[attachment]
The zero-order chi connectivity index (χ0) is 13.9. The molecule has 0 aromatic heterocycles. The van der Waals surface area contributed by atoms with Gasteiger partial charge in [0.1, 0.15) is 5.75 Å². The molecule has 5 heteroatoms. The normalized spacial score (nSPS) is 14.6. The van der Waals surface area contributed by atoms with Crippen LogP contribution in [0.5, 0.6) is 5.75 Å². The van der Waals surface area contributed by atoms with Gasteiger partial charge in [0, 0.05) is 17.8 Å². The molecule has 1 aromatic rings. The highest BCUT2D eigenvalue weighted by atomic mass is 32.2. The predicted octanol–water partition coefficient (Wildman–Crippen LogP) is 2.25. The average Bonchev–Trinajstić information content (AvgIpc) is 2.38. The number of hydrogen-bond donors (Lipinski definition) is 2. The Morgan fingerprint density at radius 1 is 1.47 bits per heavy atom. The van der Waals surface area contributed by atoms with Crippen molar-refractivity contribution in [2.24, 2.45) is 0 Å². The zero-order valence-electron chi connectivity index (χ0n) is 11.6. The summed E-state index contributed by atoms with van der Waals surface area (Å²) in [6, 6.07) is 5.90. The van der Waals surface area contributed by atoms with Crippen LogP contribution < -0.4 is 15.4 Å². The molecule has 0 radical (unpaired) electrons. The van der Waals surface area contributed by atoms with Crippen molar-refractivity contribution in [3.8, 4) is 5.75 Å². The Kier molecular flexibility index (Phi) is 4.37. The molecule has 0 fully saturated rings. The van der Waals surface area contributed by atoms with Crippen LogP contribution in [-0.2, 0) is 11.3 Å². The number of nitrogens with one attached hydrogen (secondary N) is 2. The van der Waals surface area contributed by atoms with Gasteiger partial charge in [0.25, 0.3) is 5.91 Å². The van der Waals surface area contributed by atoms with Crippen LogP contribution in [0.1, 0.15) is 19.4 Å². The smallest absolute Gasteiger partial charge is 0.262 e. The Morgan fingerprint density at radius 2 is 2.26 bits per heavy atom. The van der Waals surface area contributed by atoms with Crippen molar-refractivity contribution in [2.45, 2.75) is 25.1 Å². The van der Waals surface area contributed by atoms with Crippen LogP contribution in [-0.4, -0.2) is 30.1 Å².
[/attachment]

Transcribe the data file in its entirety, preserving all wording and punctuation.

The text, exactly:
The zero-order chi connectivity index (χ0) is 13.9. The molecule has 0 aromatic heterocycles. The van der Waals surface area contributed by atoms with Gasteiger partial charge in [0.1, 0.15) is 5.75 Å². The molecule has 5 heteroatoms. The normalized spacial score (nSPS) is 14.6. The van der Waals surface area contributed by atoms with Crippen LogP contribution in [0.5, 0.6) is 5.75 Å². The van der Waals surface area contributed by atoms with Gasteiger partial charge in [0, 0.05) is 17.8 Å². The molecule has 1 aromatic rings. The highest BCUT2D eigenvalue weighted by atomic mass is 32.2. The predicted octanol–water partition coefficient (Wildman–Crippen LogP) is 2.25. The average Bonchev–Trinajstić information content (AvgIpc) is 2.38. The number of hydrogen-bond donors (Lipinski definition) is 2. The Morgan fingerprint density at radius 1 is 1.47 bits per heavy atom. The van der Waals surface area contributed by atoms with Crippen molar-refractivity contribution in [2.24, 2.45) is 0 Å². The zero-order valence-electron chi connectivity index (χ0n) is 11.6. The summed E-state index contributed by atoms with van der Waals surface area (Å²) in [6, 6.07) is 5.90. The van der Waals surface area contributed by atoms with Crippen LogP contribution < -0.4 is 15.4 Å². The molecule has 0 radical (unpaired) electrons. The van der Waals surface area contributed by atoms with Crippen molar-refractivity contribution in [3.8, 4) is 5.75 Å². The Kier molecular flexibility index (Phi) is 4.37. The molecule has 0 fully saturated rings. The van der Waals surface area contributed by atoms with Crippen LogP contribution in [-0.2, 0) is 11.3 Å². The number of nitrogens with one attached hydrogen (secondary N) is 2. The van der Waals surface area contributed by atoms with Gasteiger partial charge in [0.25, 0.3) is 5.91 Å². The van der Waals surface area contributed by atoms with Crippen LogP contribution in [0.1, 0.15) is 19.4 Å². The smallest absolute Gasteiger partial charge is 0.262 e. The Morgan fingerprint density at radius 2 is 2.26 bits per heavy atom. The van der Waals surface area contributed by atoms with Crippen molar-refractivity contribution in [2.45, 2.75) is 25.1 Å². The van der Waals surface area contributed by atoms with Crippen LogP contribution in [-0.4, -0.2) is 30.1 Å².